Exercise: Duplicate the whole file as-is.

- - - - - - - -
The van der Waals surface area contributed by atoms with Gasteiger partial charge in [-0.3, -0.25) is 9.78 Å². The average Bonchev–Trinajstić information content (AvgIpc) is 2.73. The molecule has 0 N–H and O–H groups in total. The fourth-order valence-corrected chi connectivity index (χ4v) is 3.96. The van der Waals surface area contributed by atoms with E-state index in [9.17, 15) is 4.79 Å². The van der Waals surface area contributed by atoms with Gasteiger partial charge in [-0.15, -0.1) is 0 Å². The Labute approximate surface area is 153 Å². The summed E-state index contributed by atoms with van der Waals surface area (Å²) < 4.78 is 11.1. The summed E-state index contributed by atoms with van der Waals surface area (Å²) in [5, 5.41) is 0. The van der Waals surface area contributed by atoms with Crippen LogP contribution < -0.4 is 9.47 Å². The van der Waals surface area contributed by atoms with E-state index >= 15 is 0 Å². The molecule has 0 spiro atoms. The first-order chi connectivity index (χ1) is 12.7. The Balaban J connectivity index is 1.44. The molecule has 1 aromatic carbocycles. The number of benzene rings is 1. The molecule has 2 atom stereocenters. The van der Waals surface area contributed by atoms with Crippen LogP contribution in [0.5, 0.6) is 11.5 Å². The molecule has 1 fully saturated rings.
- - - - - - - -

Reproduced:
The van der Waals surface area contributed by atoms with Gasteiger partial charge in [-0.3, -0.25) is 9.78 Å². The average Bonchev–Trinajstić information content (AvgIpc) is 2.73. The molecule has 0 N–H and O–H groups in total. The fourth-order valence-corrected chi connectivity index (χ4v) is 3.96. The van der Waals surface area contributed by atoms with E-state index in [9.17, 15) is 4.79 Å². The van der Waals surface area contributed by atoms with Gasteiger partial charge in [-0.15, -0.1) is 0 Å². The Labute approximate surface area is 153 Å². The summed E-state index contributed by atoms with van der Waals surface area (Å²) < 4.78 is 11.1. The summed E-state index contributed by atoms with van der Waals surface area (Å²) in [5, 5.41) is 0. The van der Waals surface area contributed by atoms with Crippen LogP contribution < -0.4 is 9.47 Å². The van der Waals surface area contributed by atoms with E-state index >= 15 is 0 Å². The molecule has 0 spiro atoms. The first-order chi connectivity index (χ1) is 12.7. The Balaban J connectivity index is 1.44. The molecule has 1 aromatic carbocycles. The number of benzene rings is 1. The molecule has 2 atom stereocenters. The van der Waals surface area contributed by atoms with Crippen LogP contribution in [0.5, 0.6) is 11.5 Å². The molecule has 1 fully saturated rings.